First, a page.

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Assbestos August 14, 2007 at 3:23 am

I think the intention would be to leave the device undamaged so that you could then leave without security having known they had been compromised. BTW this stuff was actually on a couple of larger tech sites, and they didn’t attempt censor the implementation details, or imply that they had secret knowledge of proper application. This isn’t rocket science.

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Marcello August 14, 2007 at 3:33 am

Well, hackers don’t usually need a (not even remotely plausible) reason to do things, they do things just for the sake of understanding how to do them. Sometimes this leads to amazing discoveries and sometimes it leads to “uh? what?” moments ;)
The difference between blinding a CCTV camera and destroying it is that, well, temporarily blinding a camera probably isn’t illegal while destroying it quite surely is. And even if blinding is illegal, going around and shooting at cameras with a gun isn’t exactly a subtle operation.
On a more James Bond-ish side, shooting with a rifle leaves bullets, bullets are evidence plus different lasers could be triggered remotely while the gun would be much more complicated to trigger.
Marcello

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campbell August 14, 2007 at 10:31 am

sorry to burst your bubble guys……the box with the glass is for show…..the REAL camera is in some tiny little unseen spot. Your’re trying to avoid/damage last years’ tech, and hollywood play conception of security…..

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claymore August 14, 2007 at 11:17 am

Wonderful just freaking wonderful just what the world needs another bunch of Geeks posting security information on the net “just because they can”. What good did this information pass on to the members …… other than your showing off that you could do it while at the same time passing on security information dubious or not to the bad guys that also search the net just for this kind of information. Why make it easy for them What is this site becoming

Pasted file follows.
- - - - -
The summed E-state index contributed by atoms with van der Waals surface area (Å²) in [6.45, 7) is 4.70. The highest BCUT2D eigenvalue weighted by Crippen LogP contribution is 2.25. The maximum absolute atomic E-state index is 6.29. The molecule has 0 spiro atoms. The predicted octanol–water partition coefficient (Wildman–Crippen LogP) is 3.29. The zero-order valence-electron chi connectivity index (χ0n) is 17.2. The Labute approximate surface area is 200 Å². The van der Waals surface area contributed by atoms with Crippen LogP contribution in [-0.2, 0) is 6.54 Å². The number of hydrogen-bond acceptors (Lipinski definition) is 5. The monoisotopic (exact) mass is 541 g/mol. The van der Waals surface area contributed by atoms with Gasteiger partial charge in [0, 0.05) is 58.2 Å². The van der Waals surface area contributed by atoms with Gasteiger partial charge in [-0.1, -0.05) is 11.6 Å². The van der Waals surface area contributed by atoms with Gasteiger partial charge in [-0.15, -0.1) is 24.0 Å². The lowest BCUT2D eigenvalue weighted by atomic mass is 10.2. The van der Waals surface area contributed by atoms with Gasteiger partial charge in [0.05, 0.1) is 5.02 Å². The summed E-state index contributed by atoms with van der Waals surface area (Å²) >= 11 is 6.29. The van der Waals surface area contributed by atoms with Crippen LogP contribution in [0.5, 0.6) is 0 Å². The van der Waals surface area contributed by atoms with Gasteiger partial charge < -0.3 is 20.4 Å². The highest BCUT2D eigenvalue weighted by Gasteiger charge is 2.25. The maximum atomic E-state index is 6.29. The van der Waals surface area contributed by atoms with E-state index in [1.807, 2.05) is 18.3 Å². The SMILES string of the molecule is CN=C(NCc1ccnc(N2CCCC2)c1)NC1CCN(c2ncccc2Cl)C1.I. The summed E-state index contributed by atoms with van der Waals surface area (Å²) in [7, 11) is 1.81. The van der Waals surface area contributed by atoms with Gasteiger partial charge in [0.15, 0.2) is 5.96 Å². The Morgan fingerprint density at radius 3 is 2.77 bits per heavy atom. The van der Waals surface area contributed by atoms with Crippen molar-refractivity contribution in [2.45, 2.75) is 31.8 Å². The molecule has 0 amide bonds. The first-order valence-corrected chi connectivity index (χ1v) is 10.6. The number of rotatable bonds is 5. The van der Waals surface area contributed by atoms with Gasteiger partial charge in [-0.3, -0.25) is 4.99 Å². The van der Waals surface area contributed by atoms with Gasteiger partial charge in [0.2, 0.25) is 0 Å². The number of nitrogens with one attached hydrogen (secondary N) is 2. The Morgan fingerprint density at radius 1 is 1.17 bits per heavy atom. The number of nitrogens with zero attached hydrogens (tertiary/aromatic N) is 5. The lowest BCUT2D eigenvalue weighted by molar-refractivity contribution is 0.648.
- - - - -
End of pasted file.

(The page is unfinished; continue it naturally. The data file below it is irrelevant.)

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James Baudier August 14, 2007 at 11:32 am

It seems to me any computer guru should be able to have the systems notify security when and if a camera becomes blind. The camera status should also be saved for some pre-determined length of time.

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dw August 14, 2007 at 4:38 pm

Ummm,
I maybe a dinosaur in the sec. biz, and most of it doing “EP” work, but wouldnt you get “seen” planting your (think kind thoughts, dont call it retarded.)”device”…Oh yeah, I forgot, all security personnel are sound asleep, right? Maybe you could tell us how to “secret squirrel” a mirror in the line of those invisible (yet detectable) laser beams? (shh, don’t tell him that’ll trigger them..rofl!)
If you want some real advice? Why don’t you ask a real “security expert” who will (thats it, i can’t take it anymore) “bitch slap your silly ass”!

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j house August 17, 2007 at 11:38 am

The hard-wired, closed circuit systems are less vulnerable to a remote attack, but the signal on the wire is in most cases, unencrypted. Lacking any intrusion detection on that network, it can be done with a physical tap.
Wireless cameras with IP stacks can be compromised remotely, given enough time and the right tools.
One would be a fool to rely on security cameras only.It must be just one part of a multi-layer security plan.

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Guest May 23, 2010 at 2:09 am

Ah..but to get to that physical tap….NOW that is the question. LOL